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The 2018 Breakthrough Prize ceremony on Dec. 3 will recognize top achievements in the fields of physics, life sciences, and mathematics with an impressive lineup of celebrity hosts: Morgan Freeman, Wiz Khalifa, Nana Ou-Yang, Ron Howard, Mila Kunis, and Ashton Kutcher, among others.
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Stephen T. Bartlett, MD, has been appointed executive vice president and chief medical officer at the University of Maryland Medical System, effective Jan. 1. Dr. Bartlett is the Peter Angelos Distinguished Professor in Surgery and chair of the Department of Surgery at the University of Maryland School of Medicine.
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Matthew Kulke, MD, has been appointed chief of the Section of Hematology/Oncology in the Department of Medicine at Boston Medical Center and Zoltan Kohn Professor of Medicine at Boston University School of Medicine, effective March 1. Dr. Kulke serves as the director of the Program in Neuroendocrine and Carcinoid Tumors at Dana-Farber Cancer Institute and professor of medicine at Harvard Medical School.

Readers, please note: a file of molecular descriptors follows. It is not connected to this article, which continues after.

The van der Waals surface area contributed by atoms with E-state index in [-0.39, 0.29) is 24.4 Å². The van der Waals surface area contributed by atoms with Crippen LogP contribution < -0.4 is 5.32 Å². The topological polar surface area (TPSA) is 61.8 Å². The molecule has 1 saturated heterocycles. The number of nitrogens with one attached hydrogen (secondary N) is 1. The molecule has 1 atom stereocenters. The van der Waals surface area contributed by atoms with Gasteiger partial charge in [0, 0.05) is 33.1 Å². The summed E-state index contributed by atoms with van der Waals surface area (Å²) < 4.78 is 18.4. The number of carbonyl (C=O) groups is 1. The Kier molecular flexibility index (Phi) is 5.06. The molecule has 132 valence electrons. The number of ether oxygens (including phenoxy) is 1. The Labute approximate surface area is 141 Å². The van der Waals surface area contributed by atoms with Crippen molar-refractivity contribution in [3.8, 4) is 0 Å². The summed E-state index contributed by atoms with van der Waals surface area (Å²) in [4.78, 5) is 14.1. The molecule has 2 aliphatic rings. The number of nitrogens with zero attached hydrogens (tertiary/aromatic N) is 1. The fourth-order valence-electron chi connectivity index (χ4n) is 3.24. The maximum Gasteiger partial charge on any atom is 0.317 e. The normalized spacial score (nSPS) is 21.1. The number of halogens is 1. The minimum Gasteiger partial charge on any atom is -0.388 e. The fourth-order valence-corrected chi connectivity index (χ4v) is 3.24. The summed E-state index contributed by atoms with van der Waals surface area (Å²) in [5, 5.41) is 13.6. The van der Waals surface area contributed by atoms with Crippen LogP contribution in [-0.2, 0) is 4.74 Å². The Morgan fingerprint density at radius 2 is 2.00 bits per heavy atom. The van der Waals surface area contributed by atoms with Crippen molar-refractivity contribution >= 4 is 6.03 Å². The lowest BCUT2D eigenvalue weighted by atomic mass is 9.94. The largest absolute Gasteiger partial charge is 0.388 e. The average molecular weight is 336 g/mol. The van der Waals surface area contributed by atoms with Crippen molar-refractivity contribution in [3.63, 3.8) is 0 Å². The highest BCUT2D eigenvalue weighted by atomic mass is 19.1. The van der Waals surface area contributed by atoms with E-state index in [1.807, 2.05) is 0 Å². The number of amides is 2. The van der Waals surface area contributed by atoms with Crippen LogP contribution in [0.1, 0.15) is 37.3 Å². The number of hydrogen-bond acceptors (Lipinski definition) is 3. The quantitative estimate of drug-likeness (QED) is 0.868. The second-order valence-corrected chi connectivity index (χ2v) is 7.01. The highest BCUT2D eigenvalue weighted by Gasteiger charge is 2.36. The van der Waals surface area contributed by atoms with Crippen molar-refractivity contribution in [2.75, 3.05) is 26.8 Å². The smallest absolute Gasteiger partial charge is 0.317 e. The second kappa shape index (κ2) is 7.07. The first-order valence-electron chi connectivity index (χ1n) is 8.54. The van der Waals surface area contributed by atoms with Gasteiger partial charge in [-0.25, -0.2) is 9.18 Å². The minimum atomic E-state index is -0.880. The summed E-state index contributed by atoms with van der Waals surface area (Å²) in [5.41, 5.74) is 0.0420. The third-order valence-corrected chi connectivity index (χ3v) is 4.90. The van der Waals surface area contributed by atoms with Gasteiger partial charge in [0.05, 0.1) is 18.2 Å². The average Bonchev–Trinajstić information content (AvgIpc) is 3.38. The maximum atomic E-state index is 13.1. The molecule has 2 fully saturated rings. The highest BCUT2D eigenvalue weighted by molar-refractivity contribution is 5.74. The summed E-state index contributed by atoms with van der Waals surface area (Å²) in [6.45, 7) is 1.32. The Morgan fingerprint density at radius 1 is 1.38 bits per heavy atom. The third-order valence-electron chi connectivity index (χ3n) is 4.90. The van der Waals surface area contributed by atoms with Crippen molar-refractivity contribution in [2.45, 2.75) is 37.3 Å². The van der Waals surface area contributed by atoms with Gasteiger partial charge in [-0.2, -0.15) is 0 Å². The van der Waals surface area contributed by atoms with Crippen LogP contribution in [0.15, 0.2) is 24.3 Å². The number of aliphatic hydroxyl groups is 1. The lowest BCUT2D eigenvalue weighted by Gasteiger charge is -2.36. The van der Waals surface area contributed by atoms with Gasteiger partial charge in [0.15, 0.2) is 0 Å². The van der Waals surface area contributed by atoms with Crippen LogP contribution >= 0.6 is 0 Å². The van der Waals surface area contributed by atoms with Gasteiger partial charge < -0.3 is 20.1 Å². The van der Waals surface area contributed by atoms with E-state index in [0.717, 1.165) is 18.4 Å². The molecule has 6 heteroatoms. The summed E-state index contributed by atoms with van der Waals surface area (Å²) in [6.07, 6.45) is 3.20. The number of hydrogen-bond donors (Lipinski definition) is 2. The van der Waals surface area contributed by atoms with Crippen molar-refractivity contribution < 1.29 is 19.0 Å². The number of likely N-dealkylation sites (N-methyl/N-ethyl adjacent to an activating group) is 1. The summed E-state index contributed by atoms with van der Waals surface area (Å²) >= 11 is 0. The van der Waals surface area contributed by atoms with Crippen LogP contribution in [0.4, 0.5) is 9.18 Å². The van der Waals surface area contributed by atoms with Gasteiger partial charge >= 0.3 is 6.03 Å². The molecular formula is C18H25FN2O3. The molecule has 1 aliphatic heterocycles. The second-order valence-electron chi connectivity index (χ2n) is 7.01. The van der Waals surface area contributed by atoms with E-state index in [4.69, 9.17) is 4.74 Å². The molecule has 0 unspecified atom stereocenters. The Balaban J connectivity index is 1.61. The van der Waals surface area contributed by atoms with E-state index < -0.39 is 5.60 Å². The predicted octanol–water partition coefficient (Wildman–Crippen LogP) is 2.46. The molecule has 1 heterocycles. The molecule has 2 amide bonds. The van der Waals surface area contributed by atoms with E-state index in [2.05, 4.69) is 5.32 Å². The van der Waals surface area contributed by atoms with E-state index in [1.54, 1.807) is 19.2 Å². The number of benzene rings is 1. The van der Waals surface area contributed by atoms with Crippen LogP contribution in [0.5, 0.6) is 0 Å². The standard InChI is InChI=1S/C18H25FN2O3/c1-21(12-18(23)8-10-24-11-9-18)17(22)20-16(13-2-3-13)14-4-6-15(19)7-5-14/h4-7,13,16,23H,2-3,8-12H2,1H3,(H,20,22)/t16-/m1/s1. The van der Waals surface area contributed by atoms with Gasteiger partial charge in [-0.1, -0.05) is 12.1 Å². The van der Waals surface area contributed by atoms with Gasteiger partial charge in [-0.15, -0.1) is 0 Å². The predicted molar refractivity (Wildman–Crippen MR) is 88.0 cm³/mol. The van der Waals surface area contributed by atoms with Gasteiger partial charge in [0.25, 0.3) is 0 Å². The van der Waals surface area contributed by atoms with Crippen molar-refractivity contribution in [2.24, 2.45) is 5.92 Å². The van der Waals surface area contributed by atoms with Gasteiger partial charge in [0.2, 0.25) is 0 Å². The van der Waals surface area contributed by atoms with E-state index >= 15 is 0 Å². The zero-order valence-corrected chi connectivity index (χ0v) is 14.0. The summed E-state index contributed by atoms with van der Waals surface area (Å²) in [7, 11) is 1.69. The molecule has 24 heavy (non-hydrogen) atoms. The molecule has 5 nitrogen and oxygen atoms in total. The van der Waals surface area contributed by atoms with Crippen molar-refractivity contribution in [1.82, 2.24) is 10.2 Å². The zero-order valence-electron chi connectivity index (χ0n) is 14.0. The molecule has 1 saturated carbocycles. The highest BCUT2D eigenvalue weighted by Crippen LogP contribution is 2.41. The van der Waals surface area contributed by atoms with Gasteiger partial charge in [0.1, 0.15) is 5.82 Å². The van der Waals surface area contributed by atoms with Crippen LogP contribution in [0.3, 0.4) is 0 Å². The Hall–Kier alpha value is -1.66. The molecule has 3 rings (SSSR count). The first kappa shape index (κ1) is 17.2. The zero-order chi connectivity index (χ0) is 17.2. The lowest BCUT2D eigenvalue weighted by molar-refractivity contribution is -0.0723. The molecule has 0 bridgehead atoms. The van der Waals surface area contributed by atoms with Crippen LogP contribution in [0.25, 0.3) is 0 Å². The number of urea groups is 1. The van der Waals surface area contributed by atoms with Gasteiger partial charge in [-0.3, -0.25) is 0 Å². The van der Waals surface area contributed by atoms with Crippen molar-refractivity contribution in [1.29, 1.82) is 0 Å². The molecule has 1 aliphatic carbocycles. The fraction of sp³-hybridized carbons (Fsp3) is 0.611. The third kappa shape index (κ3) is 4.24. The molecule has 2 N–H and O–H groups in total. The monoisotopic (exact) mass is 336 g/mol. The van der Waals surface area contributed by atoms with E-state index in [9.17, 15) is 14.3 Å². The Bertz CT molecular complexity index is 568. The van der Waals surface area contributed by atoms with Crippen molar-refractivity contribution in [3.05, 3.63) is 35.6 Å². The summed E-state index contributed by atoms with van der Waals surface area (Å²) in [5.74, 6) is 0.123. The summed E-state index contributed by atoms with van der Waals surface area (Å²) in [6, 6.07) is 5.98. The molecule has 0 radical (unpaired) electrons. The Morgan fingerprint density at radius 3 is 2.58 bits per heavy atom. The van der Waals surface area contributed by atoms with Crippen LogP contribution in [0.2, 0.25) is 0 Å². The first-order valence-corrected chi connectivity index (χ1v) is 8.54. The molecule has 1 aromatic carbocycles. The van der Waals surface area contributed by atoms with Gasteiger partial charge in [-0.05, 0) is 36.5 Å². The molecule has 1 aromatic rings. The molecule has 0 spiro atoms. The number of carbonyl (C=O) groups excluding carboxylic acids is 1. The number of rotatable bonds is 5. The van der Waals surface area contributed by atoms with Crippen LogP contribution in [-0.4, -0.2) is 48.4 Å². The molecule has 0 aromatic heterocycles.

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John E. Tomaszewski, MD, has been appointed the inaugural Peter A. Nickerson, PhD, Professor and Chair of the Department of Pathology and Anatomical Sciences at the Jacobs School of Medicine and Biomedical Sciences at the University of Buffalo (UB). Dr. Tomaszewski has served as professor and chair of pathology and anatomical sciences at UB since 2011.
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Robert K. Horowitz, MD, has been named chief of the Division of Palliative Care and the Georgia and Thomas Gosnell Distinguished Professor in Palliative Care at the University of Rochester Medical Center (URMC). Dr. Horowitz previously served as clinical director, acting chief, and interim chief of URMC’s Palliative Care Program.